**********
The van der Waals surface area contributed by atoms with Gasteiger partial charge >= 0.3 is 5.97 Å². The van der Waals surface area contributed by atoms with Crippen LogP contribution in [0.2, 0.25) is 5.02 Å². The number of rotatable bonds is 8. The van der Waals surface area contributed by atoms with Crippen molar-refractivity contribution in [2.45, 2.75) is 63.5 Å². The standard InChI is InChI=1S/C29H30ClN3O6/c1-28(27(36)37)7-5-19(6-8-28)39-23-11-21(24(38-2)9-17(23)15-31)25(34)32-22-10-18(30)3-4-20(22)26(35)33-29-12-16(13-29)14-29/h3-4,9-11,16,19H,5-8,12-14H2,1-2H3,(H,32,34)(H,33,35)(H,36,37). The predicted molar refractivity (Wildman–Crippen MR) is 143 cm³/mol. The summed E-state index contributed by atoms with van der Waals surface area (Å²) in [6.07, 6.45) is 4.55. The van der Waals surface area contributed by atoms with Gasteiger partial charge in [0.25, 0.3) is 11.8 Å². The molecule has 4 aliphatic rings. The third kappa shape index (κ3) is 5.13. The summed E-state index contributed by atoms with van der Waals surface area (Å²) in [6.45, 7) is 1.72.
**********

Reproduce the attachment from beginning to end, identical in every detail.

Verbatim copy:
The van der Waals surface area contributed by atoms with Gasteiger partial charge >= 0.3 is 5.97 Å². The van der Waals surface area contributed by atoms with Crippen LogP contribution in [0.2, 0.25) is 5.02 Å². The number of rotatable bonds is 8. The van der Waals surface area contributed by atoms with Crippen molar-refractivity contribution in [2.45, 2.75) is 63.5 Å². The standard InChI is InChI=1S/C29H30ClN3O6/c1-28(27(36)37)7-5-19(6-8-28)39-23-11-21(24(38-2)9-17(23)15-31)25(34)32-22-10-18(30)3-4-20(22)26(35)33-29-12-16(13-29)14-29/h3-4,9-11,16,19H,5-8,12-14H2,1-2H3,(H,32,34)(H,33,35)(H,36,37). The predicted molar refractivity (Wildman–Crippen MR) is 143 cm³/mol. The summed E-state index contributed by atoms with van der Waals surface area (Å²) in [6.07, 6.45) is 4.55. The van der Waals surface area contributed by atoms with Gasteiger partial charge in [0.25, 0.3) is 11.8 Å². The molecule has 4 aliphatic rings. The third kappa shape index (κ3) is 5.13. The summed E-state index contributed by atoms with van der Waals surface area (Å²) in [6.45, 7) is 1.72.